Inevitably many voices and information get left out of the stories and videos journalists make Here from the Haitian-Dominican border are some of them; women who took time to air their concerns and views, hoping I’d bring them back to you.
“I’m not giving this without knowing why. I have to have a reason. Do I know where you’re going with this? To tell you how much money it costs, no, I can’t talk about that even with the person who lends me money.”
“When you have a business it’s to make money. (Holding up torn pepe): Look at this, what money am I going to make with this? This is what a Spanish person sends to you. Their side is well managed. Ours is not. They sell us 10 palettes of merchandise so we can lose our money, so we can always be asking for money. I would hope that if there was an organization, there would be change. There should be change, because things can’t keep on the same way. (Back to her sorting clothes) These cannot do the business. They are not good.”
“There are other things that you could do, but is there work in Haiti? The only thing one can really do is buy and sell. Other places in the world have businesses, the people do many things, they can look for other things to do. My dream was to have a business near my house, but there are too many so I didn’t do it. Everyone’s looking for something to do.”
“If the market was open every day we could sell. That’s what I think. (The Pedernales border market is only open two days a week.)
“If they close the market (the Martelly government has threatened to close the border to market traffic, saying it wants to prevent ontraband from being moved through the Dominican markets), we’re going to sell in other places, at Thiotte, for example. If they give us a market in Haiti, we will sell on our side. If they don’t , we will have to sell at Thiotte and Miragoane (if they close Pedernales)”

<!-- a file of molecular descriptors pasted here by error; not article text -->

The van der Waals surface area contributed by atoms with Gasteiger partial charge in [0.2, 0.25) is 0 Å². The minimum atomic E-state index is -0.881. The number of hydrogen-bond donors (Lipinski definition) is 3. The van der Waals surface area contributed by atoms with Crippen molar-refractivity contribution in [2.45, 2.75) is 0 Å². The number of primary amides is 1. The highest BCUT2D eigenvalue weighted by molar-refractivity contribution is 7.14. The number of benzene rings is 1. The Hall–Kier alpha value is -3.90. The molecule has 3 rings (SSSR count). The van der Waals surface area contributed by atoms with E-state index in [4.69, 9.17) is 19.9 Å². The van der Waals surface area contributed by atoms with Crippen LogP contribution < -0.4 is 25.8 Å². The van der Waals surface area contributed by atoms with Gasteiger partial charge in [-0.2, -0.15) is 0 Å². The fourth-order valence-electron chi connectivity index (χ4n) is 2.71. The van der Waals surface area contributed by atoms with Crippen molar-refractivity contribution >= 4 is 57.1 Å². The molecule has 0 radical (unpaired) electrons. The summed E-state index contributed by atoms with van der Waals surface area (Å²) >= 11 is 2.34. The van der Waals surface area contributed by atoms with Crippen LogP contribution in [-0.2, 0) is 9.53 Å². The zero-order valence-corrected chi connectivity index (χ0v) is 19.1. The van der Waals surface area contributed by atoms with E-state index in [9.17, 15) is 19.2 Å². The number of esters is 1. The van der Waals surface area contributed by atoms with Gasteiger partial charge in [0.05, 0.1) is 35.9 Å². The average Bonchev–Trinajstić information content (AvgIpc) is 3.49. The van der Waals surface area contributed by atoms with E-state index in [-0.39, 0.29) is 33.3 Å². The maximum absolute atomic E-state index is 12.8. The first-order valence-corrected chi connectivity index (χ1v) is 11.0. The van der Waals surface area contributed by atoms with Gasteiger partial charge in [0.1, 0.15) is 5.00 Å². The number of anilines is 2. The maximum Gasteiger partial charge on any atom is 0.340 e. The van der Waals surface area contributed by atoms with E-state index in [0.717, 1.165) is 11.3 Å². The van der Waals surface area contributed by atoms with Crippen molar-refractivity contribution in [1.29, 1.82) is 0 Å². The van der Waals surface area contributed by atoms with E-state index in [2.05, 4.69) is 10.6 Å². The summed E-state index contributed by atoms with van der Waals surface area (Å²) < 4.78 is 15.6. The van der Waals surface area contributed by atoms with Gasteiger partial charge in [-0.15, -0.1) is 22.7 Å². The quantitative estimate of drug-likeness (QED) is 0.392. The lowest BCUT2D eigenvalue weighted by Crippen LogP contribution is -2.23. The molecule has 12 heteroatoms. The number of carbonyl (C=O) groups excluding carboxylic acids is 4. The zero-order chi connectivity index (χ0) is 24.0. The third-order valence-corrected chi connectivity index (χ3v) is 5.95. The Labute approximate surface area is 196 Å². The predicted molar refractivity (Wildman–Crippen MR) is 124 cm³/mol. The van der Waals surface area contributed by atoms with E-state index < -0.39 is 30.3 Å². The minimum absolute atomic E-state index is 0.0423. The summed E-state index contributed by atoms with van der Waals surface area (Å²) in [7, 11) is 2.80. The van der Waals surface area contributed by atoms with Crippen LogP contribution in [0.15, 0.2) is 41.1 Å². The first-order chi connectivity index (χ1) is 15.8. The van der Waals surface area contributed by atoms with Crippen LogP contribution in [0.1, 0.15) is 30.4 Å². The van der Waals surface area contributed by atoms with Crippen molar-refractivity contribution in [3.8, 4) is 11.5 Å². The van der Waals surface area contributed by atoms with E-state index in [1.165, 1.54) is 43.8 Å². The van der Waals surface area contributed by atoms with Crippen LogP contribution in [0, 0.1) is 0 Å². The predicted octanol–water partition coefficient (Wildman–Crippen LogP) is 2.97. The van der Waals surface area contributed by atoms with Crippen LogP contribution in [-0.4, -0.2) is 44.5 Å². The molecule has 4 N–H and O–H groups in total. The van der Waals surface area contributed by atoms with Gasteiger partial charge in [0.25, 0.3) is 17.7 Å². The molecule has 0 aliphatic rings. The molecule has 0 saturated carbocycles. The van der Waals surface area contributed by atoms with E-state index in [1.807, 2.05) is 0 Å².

“We would like support so we can have our own market in our country. If we have a market in our country we won’t have to endure this kind of treatment. Day before yesterday, a lady came through the market with five bags of garlic. They confiscated all the garlic. But the lady had purchased this on credit, so she can earn a living. The Domincan guard took everything.
“There’s somebody from the office of the Pedernales mayor walking around the market collecting money. Sometimes they come to us, they understand. But some of them come with Dominican guards and rough us up. If we don’t have the money, they confiscate our merchandise. The question I’m asking the journalist: Are those things not violence that they do on us?”
“It’s difficult when you come to the market and you don’t sell anything. I have eight children. I have to pay for school. I have to feed them, When I come here and don’t sell anything, I have to walk the streets (selling pepe to Dominicans in Pedernales). I don’t want to do it, but I have to.